Finally, you get all of the electricity that you have generated and then use in your home for free. Assuming that you use 50% of what you have generated, this will save you in this illustration, £130 off your current electricity bill.
So in total your annual inflation proofed income would be £1,056.
We have noted above that you should typically be able to purchase the system for £10,000 or less, so your payback period would be 9 to 10 years, for a scheme that has a guaranteed income stream for 25 years.
The system illustrated above would provide a carbon offset of approximately 1,200 Kg of CO2. Driving a typical car for around 4,000 miles would emit approximately this amount of carbon. So it is a significant reduction in the carbon that would otherwise be put into the atmosphere in generating this amount of electricity.
Is your roof suitable for a solar PV system
To get the most from the system you must have a roof with a south facing outlook. While it doesn’t have to be exactly south facing, the further off south it is, the less efficient the system will be.
Ideally the panels should be laid at an angle of approximately 30 degrees. This is the angle of a typical pitched roof.
Flats roofs can be used as well. There are two choices in this case. To get the maximum efficiency a structure would be put on the flat roof so the panels are on a 30 degree angle. Alternatively they can be laid flat or nearly flat with an efficiency loss of approximately 10%.
The roof needs to be strong enough to hold the panels, and the roof needs to be in sound condition. If roof works are needed they would best be done before the panels are installed, because otherwise you will bear additional costs later.
Is planning permission needed?
Most solar PV schemes don’t require planning permission. However if your home is:
you will need to take advice on whether planning permission is required.
It is very important to keep in mind that not all Solar PV systems are alike and not all installers offer the same installation and after care service. It is important to get several quotations, compare them carefully and don’t assume that the cheapest price will necessarily offer you the best value for money.
Important things to consider are:
Our system was installed in late May, so it has been operating for approximately 20 weeks. It is a 4Kw peak system, the largest you are allowed to install and receive the .433p/kW generation rate. We have generated 1800 kW hours of electricity, for which we will be paid approximately £800, in addition to which we estimate that we have reduced our electricity bill by approximately £125.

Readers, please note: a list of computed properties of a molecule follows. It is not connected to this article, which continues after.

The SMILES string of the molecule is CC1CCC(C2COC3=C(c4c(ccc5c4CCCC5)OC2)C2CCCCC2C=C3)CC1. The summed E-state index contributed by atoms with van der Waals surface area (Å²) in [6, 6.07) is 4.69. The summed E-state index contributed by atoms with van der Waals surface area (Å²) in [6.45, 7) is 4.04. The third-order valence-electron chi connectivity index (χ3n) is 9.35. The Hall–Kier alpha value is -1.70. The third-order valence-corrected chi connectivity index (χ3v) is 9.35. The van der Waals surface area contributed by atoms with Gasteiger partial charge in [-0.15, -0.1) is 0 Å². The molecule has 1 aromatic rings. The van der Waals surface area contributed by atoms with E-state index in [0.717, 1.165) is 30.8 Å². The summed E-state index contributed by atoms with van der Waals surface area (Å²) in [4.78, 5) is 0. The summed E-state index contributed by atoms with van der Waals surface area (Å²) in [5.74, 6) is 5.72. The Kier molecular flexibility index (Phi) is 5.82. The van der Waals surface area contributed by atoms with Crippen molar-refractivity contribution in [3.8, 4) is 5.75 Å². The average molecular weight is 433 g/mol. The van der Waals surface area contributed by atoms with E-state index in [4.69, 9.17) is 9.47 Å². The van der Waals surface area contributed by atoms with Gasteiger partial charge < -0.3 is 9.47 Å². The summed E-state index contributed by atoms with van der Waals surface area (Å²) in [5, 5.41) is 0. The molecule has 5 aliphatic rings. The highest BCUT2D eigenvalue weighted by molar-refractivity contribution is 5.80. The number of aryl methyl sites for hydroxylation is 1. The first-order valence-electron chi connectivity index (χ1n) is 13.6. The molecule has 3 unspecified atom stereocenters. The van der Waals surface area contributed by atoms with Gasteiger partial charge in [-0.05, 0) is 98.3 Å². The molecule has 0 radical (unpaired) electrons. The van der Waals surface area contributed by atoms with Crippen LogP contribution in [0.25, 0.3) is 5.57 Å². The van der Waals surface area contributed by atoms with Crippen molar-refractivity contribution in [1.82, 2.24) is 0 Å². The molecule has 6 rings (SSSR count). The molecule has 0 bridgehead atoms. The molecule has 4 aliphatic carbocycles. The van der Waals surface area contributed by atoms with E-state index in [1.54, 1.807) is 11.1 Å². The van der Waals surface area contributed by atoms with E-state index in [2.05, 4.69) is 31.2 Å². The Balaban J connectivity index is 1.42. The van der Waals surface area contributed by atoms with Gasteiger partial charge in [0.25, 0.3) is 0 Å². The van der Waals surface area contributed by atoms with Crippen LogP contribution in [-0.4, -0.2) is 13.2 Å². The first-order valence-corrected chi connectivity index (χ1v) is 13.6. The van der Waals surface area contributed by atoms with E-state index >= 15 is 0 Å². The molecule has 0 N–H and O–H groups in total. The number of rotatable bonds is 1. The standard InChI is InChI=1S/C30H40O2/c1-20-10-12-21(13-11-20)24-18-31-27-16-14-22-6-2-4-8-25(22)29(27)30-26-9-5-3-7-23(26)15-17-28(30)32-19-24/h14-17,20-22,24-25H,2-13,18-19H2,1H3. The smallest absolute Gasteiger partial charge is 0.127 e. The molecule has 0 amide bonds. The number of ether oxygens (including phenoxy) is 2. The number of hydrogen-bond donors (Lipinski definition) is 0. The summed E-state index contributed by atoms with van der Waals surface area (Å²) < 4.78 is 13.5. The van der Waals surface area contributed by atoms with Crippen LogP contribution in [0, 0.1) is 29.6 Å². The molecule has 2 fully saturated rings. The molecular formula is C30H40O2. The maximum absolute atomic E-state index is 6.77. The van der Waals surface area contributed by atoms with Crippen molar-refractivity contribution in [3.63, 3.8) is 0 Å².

We have 12 panels on our south facing pitched roof and 4 panels on our flat roof. We chose Sanyo 250 watt panels, although they are amongst the most expensive on the market, they have the amongst the highest efficiency rating. This means they generate more electricity for their size than other panels. This was very important for our roof.
We are a mid terrace house with chimneys on the parapet wall. This means there are significant shading issues to minimise and the design of the panels on our roof was very important.
We decided to use micro-inverters (produced by a company in Cambridge) rather than a traditional inverter. There is a micro inverter placed on each panel rather than all of the panels wired up to a single inverter. The micro inverter approach minimises energy loss due to shading and also produces web based monitoring of the performance of each panel in the system. The initial cost of this approach is higher, but we decided that it was likely to be offset by the higher efficiency of our system.
We had approximately 10 firms come to our house to provide estimates. More than half clearly had no idea how to approach the issues related to implementing a sound proposal for our home. These were in fact the larger firms who sent “salesman” with little apparent knowledge of the issues that needed to be addressed in our system design. We found two firms, both fairly local who took a real interest in coming up with a system that would work well at our home.
We are really happy with the firm we chose. They installed the system within a day, and have provided really good after care.